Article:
Hammer Curls: How To, Benefits,…

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The number of upper arm exercises is surprisingly big. Find out how to do hammer curls and what changes compared to other options.

Hammer curls are a type of bicep curl where your hand palms point to the center instead of forward/upward like with regular bicep curls.

The change in wrist angle influences what muscles you focus on due to the different places these attach to your arm bones.

More specifically, hammer curls work your biceps brachii (commonly just called biceps), brachialis (deeper upper arm muscle), and brachioradialis (forearm) muscles.

Compared to regular bicep curls you work the brachialis and brachioradialis to a larger extent.

Whether this muscle engagement of hammer curls is better or worse depends on your training goals and preferences.

How to do a hammer curl

To do this exercise you need a weight that you can hold with a neutral grip.

You typically use dumbbells but a cable machine, loop resistance bands, and possibly certain other weights are options too.

Once you have one of these, take the following steps to do a hammer curl:

  1. Stand up straight with a dumbbell in each hand. Point your hand palms to the center.
  2. Fold your arms as far as comfortable in a controlled motion. Keep your upper arms and the rest of your body in the same position.
  3. Slowly lower the dumbbells again until your arms are slightly less than stretched.
How to do a hammer curl

The main thing to keep in mind during hammer curls is keeping your upper arms in more or less the same position. This helps you work the main target muscles harder.

Muscles worked with hammer curls

The main muscles worked with hammer curls are your biceps brachii (commonly just called biceps), brachialis muscles which lie deeper in your upper arms, and brachioradialis, a forearm muscle.

Due to the different wrist angles, hammer curls will focus slightly more on the brachialis and brachioradialis than regular bicep curls.

If you struggle with keeping your upper arms in the same position, you can rest them on a weight bench or preacher bench.

That aside, keep sure you still implement good bicep curl reps, sets, and resistance for your training goals.

Hammer curl benefits

Some people question how useful this exercise can be but adding hammer curls to your routine can offer you some helpful benefits. Some of the most important ones include:

  1. Stronger muscles: Doing hammer curls the right ways can help you strengthen a variety of arm muscles.
  2. Bigger arm muscles: Besides improving strength, you could also grow your arm muscles with hammer curls. Many people consider this to be a benefit from a visual perspective.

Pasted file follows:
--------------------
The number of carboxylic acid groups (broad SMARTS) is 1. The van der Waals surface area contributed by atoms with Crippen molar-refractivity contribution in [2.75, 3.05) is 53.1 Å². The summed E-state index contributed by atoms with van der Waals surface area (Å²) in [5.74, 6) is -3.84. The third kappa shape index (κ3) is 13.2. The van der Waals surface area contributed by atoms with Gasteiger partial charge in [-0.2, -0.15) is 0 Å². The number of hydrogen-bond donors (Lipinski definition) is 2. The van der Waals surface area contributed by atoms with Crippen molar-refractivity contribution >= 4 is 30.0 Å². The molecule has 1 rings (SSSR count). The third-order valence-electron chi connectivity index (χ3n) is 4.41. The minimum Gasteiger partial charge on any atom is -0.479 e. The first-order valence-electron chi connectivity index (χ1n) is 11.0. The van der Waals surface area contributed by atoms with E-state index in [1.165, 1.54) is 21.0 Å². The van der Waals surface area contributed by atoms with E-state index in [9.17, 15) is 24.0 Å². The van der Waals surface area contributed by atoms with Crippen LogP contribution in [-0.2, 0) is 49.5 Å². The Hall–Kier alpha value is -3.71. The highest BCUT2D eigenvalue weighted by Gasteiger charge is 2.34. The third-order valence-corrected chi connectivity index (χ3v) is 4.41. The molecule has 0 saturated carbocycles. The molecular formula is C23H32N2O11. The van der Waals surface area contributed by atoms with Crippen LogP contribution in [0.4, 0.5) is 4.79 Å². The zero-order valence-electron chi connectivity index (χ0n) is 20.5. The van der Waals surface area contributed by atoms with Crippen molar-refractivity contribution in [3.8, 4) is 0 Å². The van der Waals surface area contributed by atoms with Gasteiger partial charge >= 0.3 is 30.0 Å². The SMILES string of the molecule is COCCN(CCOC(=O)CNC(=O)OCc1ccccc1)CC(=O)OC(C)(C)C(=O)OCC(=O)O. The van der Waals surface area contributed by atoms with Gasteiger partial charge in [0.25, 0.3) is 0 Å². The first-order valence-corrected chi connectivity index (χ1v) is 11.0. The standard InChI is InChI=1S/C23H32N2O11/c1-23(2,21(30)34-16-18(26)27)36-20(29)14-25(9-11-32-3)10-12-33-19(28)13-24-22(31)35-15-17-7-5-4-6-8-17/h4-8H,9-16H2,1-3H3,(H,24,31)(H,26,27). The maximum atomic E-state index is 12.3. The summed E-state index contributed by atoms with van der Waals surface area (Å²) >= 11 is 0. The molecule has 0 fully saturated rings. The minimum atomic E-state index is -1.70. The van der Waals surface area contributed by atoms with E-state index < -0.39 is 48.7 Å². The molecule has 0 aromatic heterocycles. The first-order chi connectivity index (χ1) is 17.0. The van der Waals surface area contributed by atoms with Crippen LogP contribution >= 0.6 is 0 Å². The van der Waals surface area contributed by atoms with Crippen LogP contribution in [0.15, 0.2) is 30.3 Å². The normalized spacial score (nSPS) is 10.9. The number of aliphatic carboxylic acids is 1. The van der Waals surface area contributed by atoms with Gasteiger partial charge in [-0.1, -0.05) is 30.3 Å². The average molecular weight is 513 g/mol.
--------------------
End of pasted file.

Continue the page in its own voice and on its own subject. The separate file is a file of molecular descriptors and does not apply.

3. Can make daily activities easier: Increasing your grip strength with hammer curls can make daily activities like carrying things around easier.
  4. Could improve other lifts: In some pulling exercises, your grip strength could be a limiting factor. Doing hammer curls could help you avoid this.

Hammer curls are not the only exercise that offers these benefits. At the same time, they can still be a good option if you are interested in these effects.

Hammer curl alternatives

You can also consider certain hammer curl alternatives and pieces of fitness equipment if you are interested in the benefits above. A few examples are:

  • Reverse curls
  • Neutral grip pull-ups
  • Zottman curls
  • Using grip strength equipment
  • Regular bicep curls
  • Preacher curls

Why you like and don’t like hammer curls will influence which alternatives are optimal for your situation.

Are hammer curls a good exercise?

Hammer curls can be a good exercise for working your biceps brachii, brachialis, and brachioradialis (forearm) muscles.

In combination with enough resistance and a good exercise routine, you can grow and strengthen these muscles.

If that is your goal and you like doing hammer curls, this exercise can be a good addition to your workout program.

On the flip side, it is worth noting that other exercise can offer similar benefits too.

If you like these movements and their specific effects more, they can be good choices too.

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Matt Claes founded Weight Loss Made Practical to help people get in shape and stay there after losing 37 pounds and learning the best of the best about weight loss, health, and longevity for over 4 years. Over these years he has become an expert in nutrition, exercise, and other physical health aspects.